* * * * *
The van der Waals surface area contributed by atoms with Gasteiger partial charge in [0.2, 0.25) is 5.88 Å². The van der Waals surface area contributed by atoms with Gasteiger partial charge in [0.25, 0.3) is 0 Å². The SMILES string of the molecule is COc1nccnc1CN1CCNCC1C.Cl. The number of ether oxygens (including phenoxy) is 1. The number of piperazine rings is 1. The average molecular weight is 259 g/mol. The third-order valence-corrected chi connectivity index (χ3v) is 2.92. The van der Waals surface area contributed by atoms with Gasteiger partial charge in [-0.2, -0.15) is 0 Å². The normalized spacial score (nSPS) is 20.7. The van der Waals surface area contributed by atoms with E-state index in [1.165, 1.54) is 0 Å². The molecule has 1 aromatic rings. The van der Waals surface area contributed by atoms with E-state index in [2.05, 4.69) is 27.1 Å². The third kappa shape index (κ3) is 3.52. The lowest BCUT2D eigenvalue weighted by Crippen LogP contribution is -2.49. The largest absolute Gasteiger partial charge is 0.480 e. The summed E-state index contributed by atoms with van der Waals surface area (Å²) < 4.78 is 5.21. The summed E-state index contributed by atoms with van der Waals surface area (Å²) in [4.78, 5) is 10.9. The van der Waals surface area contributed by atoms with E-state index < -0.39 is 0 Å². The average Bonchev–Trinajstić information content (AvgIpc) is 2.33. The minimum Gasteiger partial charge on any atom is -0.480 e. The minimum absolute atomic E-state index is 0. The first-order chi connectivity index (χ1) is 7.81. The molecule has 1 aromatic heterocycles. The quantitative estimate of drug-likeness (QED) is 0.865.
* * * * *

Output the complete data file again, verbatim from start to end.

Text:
The van der Waals surface area contributed by atoms with Gasteiger partial charge in [0.2, 0.25) is 5.88 Å². The van der Waals surface area contributed by atoms with Gasteiger partial charge in [0.25, 0.3) is 0 Å². The SMILES string of the molecule is COc1nccnc1CN1CCNCC1C.Cl. The number of ether oxygens (including phenoxy) is 1. The number of piperazine rings is 1. The average molecular weight is 259 g/mol. The third-order valence-corrected chi connectivity index (χ3v) is 2.92. The van der Waals surface area contributed by atoms with Gasteiger partial charge in [-0.2, -0.15) is 0 Å². The normalized spacial score (nSPS) is 20.7. The van der Waals surface area contributed by atoms with E-state index in [1.165, 1.54) is 0 Å². The molecule has 1 aromatic rings. The van der Waals surface area contributed by atoms with E-state index in [2.05, 4.69) is 27.1 Å². The third kappa shape index (κ3) is 3.52. The lowest BCUT2D eigenvalue weighted by Crippen LogP contribution is -2.49. The largest absolute Gasteiger partial charge is 0.480 e. The summed E-state index contributed by atoms with van der Waals surface area (Å²) < 4.78 is 5.21. The summed E-state index contributed by atoms with van der Waals surface area (Å²) in [4.78, 5) is 10.9. The van der Waals surface area contributed by atoms with E-state index < -0.39 is 0 Å². The average Bonchev–Trinajstić information content (AvgIpc) is 2.33. The minimum Gasteiger partial charge on any atom is -0.480 e. The minimum absolute atomic E-state index is 0. The first-order chi connectivity index (χ1) is 7.81. The molecule has 1 aromatic heterocycles. The quantitative estimate of drug-likeness (QED) is 0.865.